1616. In Vitro Activity of Ceftolozane/Tazobactam (CXA-201) versus Pseudomonas aeruginosa Isolates Obtained from Patients in Canadian Hospitals: CANWARD 2011
Session: Poster Abstract Session: Novel Antimicrobial Agents
Saturday, October 20, 2012
Room: SDCC Poster Hall F-H
Posters
  • CeftolozanePseudomonas_CANWARD2011_Sept26_2012_version 2.pdf (333.5 kB)
  • Background:   Cephalosporin resistance among P. aeruginosa isolates is mediated, in part, by production of an AmpC beta-lactamase.  Ceftolozane, a novel anti-pseudomonal cephalosporin, demonstrates reduced affinity for AmpC beta-lactamases and improved binding to P. aeruginosa penicillin binding proteins relative to ceftazidime.  The purpose of this study was to evaluate the in vitro activity of ceftolozane in combination with tazobactam (ceftolozane/tazobactam: formerly CXA-201) versus P. aeruginosa clinical isolates obtained from patients in Canadian hospitals.

    Methods:   From January through October 2011, 15 sentinel Canadian hospitals submitted pathogens from patients attending hospital clinics, emergency rooms, medical and surgical wards, and intensive care units (CANWARD).  Each centre was asked to submit pathogens (consecutive, one per patient/infection site) from blood (100), respiratory (100), urine (25), and wound/IV (25) infections.  Susceptibility testing was performed using CLSI broth microdilution.  Doubling concentrations of ceftolozane were evaluated in combination with a fixed concentration of tazobactam (4 µg/mL).

    Results:   In total, 330 P. aeruginosa isolates were obtained as a part of CANWARD.  The antimicrobial susceptibility profile of these isolates is presented below.

     

     

     

     

     

     

     

    Antimicrobial

    MIC50

    (µg/mL)

    MIC90

    (µg/mL)

    Range

    Susceptibility Breakpoint

    % Susceptible

     

     

     

     

     

     

     

     

     

     

     

     

    <>Amikacin

    4

    8

    ≤1 to >64

    ≤16

    94.6

    Cefepime

    4

    16

    ≤0.25 to >64

    ≤8

    86.1

    Ceftazidime

    2

    32

    ≤0.25 to >32

    ≤8

    85.2

    Ceftolozane/

    tazobactam

    0.5

    1

    ≤0.12 to >64

    Not defined

    Not defined

    Ciprofloxacin

    0.25

    4

    ≤0.06 to >16

    ≤1

    78.2

    Colistin

    1

    2

    0.25 to 16

    ≤2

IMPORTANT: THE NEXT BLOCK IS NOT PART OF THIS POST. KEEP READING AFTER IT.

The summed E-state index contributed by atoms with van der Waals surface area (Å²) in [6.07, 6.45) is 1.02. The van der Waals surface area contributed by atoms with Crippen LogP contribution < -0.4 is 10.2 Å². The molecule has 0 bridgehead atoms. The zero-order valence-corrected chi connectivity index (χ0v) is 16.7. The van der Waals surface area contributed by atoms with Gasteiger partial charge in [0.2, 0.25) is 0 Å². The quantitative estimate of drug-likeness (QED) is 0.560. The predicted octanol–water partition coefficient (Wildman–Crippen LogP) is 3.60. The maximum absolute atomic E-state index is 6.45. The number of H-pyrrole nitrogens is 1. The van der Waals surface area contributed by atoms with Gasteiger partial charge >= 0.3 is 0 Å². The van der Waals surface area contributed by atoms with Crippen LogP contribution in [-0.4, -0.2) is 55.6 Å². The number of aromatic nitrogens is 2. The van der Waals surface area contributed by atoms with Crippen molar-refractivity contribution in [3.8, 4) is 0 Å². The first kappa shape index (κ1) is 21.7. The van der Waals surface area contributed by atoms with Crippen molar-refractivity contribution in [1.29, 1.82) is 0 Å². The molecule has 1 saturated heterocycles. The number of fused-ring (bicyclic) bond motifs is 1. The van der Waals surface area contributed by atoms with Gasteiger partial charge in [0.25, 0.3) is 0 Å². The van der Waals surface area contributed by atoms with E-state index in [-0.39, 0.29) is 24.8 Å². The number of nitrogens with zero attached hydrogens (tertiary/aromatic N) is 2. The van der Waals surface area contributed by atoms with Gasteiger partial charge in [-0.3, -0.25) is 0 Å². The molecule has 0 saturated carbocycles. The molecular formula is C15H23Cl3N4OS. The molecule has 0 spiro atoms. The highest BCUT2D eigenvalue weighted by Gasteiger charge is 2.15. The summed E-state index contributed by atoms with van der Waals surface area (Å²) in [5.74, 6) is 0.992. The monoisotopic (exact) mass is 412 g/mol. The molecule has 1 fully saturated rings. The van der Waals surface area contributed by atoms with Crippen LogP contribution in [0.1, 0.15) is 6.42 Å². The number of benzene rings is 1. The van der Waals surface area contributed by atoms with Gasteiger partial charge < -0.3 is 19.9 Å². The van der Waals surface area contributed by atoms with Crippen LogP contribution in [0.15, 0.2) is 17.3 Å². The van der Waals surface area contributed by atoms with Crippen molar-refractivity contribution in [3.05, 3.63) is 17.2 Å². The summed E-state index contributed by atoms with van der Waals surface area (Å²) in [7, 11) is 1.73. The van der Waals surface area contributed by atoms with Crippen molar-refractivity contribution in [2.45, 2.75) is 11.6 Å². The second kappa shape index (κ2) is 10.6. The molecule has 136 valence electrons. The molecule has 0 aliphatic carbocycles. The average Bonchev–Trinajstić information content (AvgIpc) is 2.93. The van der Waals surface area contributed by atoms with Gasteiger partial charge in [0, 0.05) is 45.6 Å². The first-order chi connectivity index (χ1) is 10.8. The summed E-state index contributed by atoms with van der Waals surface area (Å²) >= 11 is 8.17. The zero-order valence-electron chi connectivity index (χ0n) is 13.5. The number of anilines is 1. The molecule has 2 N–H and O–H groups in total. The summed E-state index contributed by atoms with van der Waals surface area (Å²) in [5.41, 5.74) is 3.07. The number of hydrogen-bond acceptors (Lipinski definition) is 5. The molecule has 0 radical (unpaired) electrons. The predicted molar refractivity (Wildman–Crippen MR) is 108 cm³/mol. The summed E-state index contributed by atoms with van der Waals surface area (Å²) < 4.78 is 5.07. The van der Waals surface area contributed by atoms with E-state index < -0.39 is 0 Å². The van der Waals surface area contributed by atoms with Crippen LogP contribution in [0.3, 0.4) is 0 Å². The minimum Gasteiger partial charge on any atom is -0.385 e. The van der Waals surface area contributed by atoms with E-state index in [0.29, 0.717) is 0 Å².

95.5

    Gentamicin

    1

    8

    ≤0.5 to >32

    ≤4

    88.2

    Meropenem

    0.5

    4

    ≤0.03 to >32

    ≤2

    84.2

    Piperacillin/

    Tazobactam

    4

    64

    ≤1 to >512

    ≤16/4

    84.6

     

     

     

     

     

     

    Twenty-three isolates (7.0%) were multi-drug resistant (MDR = resistant to at least 3 different antimicrobial classes).  The MIC90 values for ceftolozane/tazobactam, cefepime, and ceftazidime versus the MDR isolates were 8 µg/mL, 32 µg/mL, and >32 µg/mL, respectively.

    Conclusion:   Ceftolozane/tazobactam demonstrated improved in vitro activity (16-32 fold lower MIC90 value) over ceftazidime and cefepime versus a collection of 330 P. aeruginosa clinical isolates.  Over 90% of MDR P. aeruginosa isolates were inhibited by ≤8 µg/mL of ceftolozane/tazobactam.

    Andrew Walkty, MD1,2, Melanie Baxter, MSc1, Heather J. Adam, PhD1,2, Kim Nichol, MSc1, Philippe LagacÚ-Wiens1,3, James Karlowsky, PhD1,2, Daryl Hoban, PhD1,2 and George G. Zhanel, PhD4, (1)University of Manitoba, Winnipeg, MB, Canada, (2)Microbiology, Diagnostic Services of Manitoba, Health Sciences Centre, Winnipeg, MB, Canada, (3)Microbiology, Diagnostic Services of Manitoba, St. Boniface Hospital, Winnipeg, MB, Canada, (4)Medical Microbiology, University of Manitoba, Winnipeg, MB, Canada

    Disclosures:

    A. Walkty, None

    M. Baxter, None

    H. J. Adam, None

    K. Nichol, None

    P. LagacÚ-Wiens, None

    J. Karlowsky, None

    D. Hoban, Abbott Laboratories: Research relationship, Research support
    Achaogen, Inc.: Research relationship, Research support
    Affinium Pharmaceuticals: Research relationship, Research support
    Astellas Pharma Canada Inc: Research relationship, Research support
    AstraZeneca Pharmaceuticals LP: Research relationship, Research support
    Cubist Pharmaceuticals: Research relationship, Research support
    Merck Frosst Canada: Research relationship, Research support
    Pfizer Canada Inc: Research relationship, Research support
    Sunovion Pharmaceuticals Inc: Research relationship, Research support
    The Medicines Compancy: Research relationship, Research support
    Cerexa, Inc.: Research relationship, Research support

    G. G. Zhanel, Abbot Laboratories: Research relationship, Research support
    Achaogen, Inc.: Research relationship, Research support
    Affinium Pharmaceuticals: Research relationship, Research support
    Astellas Pharma Canada, Inc.: Research relationship, Research support
    AstraZeneca Pharmaceuticals LP: Research relationship, Research support
    Cubist Pharmaceuticals: Research relationship, Research support
    Merck Frosst Canada: Research relationship, Research support
    Pfizer Canada Inc: Research relationship, Research support
    Sunovion Pharmaceuticals Inc.: Research relationship, Research support
    The Medicines Company: Research relationship, Research support
    Cerexa, Inc.: Research relationship, Research support

    Findings in the abstracts are embargoed until 12:01 a.m. PST, Oct. 17th with the exception of research findings presented at the IDWeek press conferences.